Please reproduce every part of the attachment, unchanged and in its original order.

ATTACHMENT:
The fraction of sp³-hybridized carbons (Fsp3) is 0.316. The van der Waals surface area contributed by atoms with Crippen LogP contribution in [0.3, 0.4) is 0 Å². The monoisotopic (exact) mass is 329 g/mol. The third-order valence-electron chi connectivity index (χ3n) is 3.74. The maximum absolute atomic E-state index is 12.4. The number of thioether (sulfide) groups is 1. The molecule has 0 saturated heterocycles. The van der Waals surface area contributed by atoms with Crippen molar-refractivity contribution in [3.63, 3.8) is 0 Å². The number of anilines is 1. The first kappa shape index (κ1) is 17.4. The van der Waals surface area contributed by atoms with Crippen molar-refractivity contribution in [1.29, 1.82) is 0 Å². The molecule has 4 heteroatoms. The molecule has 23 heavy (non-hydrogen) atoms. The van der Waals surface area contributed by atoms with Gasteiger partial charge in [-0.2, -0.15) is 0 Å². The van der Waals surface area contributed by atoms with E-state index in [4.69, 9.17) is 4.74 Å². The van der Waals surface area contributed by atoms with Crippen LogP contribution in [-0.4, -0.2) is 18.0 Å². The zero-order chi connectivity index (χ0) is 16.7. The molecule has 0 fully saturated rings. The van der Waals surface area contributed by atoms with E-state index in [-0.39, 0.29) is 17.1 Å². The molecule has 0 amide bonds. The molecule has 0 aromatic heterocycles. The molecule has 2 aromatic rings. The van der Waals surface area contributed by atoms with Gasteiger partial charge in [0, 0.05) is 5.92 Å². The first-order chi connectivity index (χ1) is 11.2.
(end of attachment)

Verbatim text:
The fraction of sp³-hybridized carbons (Fsp3) is 0.316. The van der Waals surface area contributed by atoms with Crippen LogP contribution in [0.3, 0.4) is 0 Å². The monoisotopic (exact) mass is 329 g/mol. The third-order valence-electron chi connectivity index (χ3n) is 3.74. The maximum absolute atomic E-state index is 12.4. The number of thioether (sulfide) groups is 1. The molecule has 0 saturated heterocycles. The van der Waals surface area contributed by atoms with Crippen molar-refractivity contribution in [3.63, 3.8) is 0 Å². The number of anilines is 1. The first kappa shape index (κ1) is 17.4. The van der Waals surface area contributed by atoms with Crippen molar-refractivity contribution in [1.29, 1.82) is 0 Å². The molecule has 4 heteroatoms. The molecule has 23 heavy (non-hydrogen) atoms. The van der Waals surface area contributed by atoms with Gasteiger partial charge in [-0.2, -0.15) is 0 Å². The van der Waals surface area contributed by atoms with E-state index in [4.69, 9.17) is 4.74 Å². The van der Waals surface area contributed by atoms with Crippen LogP contribution in [-0.4, -0.2) is 18.0 Å². The zero-order chi connectivity index (χ0) is 16.7. The molecule has 0 fully saturated rings. The van der Waals surface area contributed by atoms with E-state index in [-0.39, 0.29) is 17.1 Å². The molecule has 0 amide bonds. The molecule has 0 aromatic heterocycles. The molecule has 2 aromatic rings. The van der Waals surface area contributed by atoms with Gasteiger partial charge in [0, 0.05) is 5.92 Å². The first-order chi connectivity index (χ1) is 11.2.